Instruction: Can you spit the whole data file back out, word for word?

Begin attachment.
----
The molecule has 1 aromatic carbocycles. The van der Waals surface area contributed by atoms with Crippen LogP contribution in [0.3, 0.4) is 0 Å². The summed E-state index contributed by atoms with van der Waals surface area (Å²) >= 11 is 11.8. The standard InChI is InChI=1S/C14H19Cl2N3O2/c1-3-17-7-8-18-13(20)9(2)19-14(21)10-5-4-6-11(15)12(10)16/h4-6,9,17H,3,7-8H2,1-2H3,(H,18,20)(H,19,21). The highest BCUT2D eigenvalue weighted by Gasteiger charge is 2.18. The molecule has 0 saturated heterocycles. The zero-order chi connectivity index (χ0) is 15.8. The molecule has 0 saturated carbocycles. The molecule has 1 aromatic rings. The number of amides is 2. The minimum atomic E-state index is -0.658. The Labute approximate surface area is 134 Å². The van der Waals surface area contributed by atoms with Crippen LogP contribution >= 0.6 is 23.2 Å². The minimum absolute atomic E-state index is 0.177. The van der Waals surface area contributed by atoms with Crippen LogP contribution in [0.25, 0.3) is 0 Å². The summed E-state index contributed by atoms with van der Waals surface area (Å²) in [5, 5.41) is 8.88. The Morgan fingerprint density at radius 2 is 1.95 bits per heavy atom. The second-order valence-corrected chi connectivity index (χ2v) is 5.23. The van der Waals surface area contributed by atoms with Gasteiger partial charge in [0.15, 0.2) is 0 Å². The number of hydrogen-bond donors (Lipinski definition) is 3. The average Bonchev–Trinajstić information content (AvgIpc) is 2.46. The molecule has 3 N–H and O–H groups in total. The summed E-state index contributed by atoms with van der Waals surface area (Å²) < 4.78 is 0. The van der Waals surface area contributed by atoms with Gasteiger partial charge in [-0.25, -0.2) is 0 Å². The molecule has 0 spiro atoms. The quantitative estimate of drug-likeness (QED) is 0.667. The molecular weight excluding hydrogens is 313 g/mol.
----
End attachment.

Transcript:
The molecule has 1 aromatic carbocycles. The van der Waals surface area contributed by atoms with Crippen LogP contribution in [0.3, 0.4) is 0 Å². The summed E-state index contributed by atoms with van der Waals surface area (Å²) >= 11 is 11.8. The standard InChI is InChI=1S/C14H19Cl2N3O2/c1-3-17-7-8-18-13(20)9(2)19-14(21)10-5-4-6-11(15)12(10)16/h4-6,9,17H,3,7-8H2,1-2H3,(H,18,20)(H,19,21). The highest BCUT2D eigenvalue weighted by Gasteiger charge is 2.18. The molecule has 0 saturated heterocycles. The zero-order chi connectivity index (χ0) is 15.8. The molecule has 0 saturated carbocycles. The molecule has 1 aromatic rings. The number of amides is 2. The minimum atomic E-state index is -0.658. The Labute approximate surface area is 134 Å². The van der Waals surface area contributed by atoms with Crippen LogP contribution >= 0.6 is 23.2 Å². The minimum absolute atomic E-state index is 0.177. The van der Waals surface area contributed by atoms with Crippen LogP contribution in [0.25, 0.3) is 0 Å². The summed E-state index contributed by atoms with van der Waals surface area (Å²) in [5, 5.41) is 8.88. The Morgan fingerprint density at radius 2 is 1.95 bits per heavy atom. The second-order valence-corrected chi connectivity index (χ2v) is 5.23. The van der Waals surface area contributed by atoms with Gasteiger partial charge in [0.15, 0.2) is 0 Å². The number of hydrogen-bond donors (Lipinski definition) is 3. The average Bonchev–Trinajstić information content (AvgIpc) is 2.46. The molecule has 3 N–H and O–H groups in total. The summed E-state index contributed by atoms with van der Waals surface area (Å²) < 4.78 is 0. The van der Waals surface area contributed by atoms with Gasteiger partial charge in [-0.25, -0.2) is 0 Å². The molecule has 0 spiro atoms. The quantitative estimate of drug-likeness (QED) is 0.667. The molecular weight excluding hydrogens is 313 g/mol.